• “My psychiatrist recommended going to local pharmacies instead of big chains and I’ve found success. But before that advice, it was awful. I spiraled into a depression and felt so out of control.” — Bianca

2. Replace skipped doses with a multivitamin to maintain a routine.

  • “There was a point where my medications were showing up late and I would go a few days without my dosage. My psychiatrist told me skipping a day or two during the month is okay to make my medications last until the refills come in. However, the problem with this is the slippery slope of me forgetting to take my meds the next day. Lack of consistency starts to hinder the routine.” — An ADDitude reader
  • “Swap it out for a multivitamin or something else benign. This is how it works for oral birth control (sugar pills) and it is quite effective.” — An ADDitude reader

[Directory: Find an ADHD Specialist Near You]

3. Manage side effects to new medications with diet and supplements.

  • “Magnesium drinks or gummies like Calm (#CommissionsEarned) can help with the crash.” — Lindsay
  • “A little bit of caffeine or a sugar boost around crash time can help smooth out the come-down.” — Ulla
  • “I started drinking Matcha. It helps me a lot and I feel less stressed.” — Isa

4. Explore natural treatment options.

  • “The silver lining has been seeing people doubling down on non-medication-based tools and finding a positive rhythm they thought was only possible with medication.” — An ADDitude reader

5. Plan for end-of-day burnout.

  • “I have started making dinner in the morning and putting it in the fridge to reheat because I have no focus left by around 4 p.m. I’m also now having a cup of coffee at 4:30 p.m.” — Diane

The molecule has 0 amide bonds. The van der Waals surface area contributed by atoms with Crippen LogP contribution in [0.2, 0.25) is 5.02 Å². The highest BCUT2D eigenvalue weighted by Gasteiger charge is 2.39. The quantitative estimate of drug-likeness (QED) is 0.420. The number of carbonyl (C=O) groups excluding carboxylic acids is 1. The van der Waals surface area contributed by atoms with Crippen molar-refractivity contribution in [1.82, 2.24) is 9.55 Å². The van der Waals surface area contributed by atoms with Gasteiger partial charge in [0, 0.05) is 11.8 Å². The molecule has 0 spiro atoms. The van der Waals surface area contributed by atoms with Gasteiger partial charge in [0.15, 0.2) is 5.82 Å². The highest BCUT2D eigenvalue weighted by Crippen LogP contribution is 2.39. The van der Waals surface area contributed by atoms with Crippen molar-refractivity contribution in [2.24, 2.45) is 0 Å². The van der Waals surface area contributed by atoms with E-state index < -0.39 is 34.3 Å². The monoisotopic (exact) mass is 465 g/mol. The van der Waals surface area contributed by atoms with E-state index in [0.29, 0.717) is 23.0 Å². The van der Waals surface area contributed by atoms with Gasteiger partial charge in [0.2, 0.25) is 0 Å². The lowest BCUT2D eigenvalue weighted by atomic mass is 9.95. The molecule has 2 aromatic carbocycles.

6. Call your insurance company.

  • “My husband went to his human resources department, which handles the contract for insurance. They advocated for me, and my request has been approved for Vyvanse.” — Lindsay

7. Move forward with support and optimism.

  • “Some sources indicate the shortages should begin dropping at the end of February or sometime in March. Production was increased in the late fall of 2022. Hang in there!” — Chad
  • “My love and empathy go out to all those figuring out how to function right now. Lean on all the other supports you have and tell people if you are struggling.” — Theo


View this post on Instagram


A post shared by ADDitude Magazine (@additudemag)

Adderall Shortage: Next Steps

#CommissionsEarned As an Amazon Associate, ADDitude earns a commission from qualifying purchases made by ADDitude readers on the affiliate links we share. However, all products linked in the ADDitude Store have been independently selected by our editors and/or recommended by our readers. Prices are accurate and items in stock as of time of publication.

Thank you for reading ADDitude. To support our mission of providing ADHD education and support, please consider subscribing. Your readership and support help make our content and outreach possible. Thank you.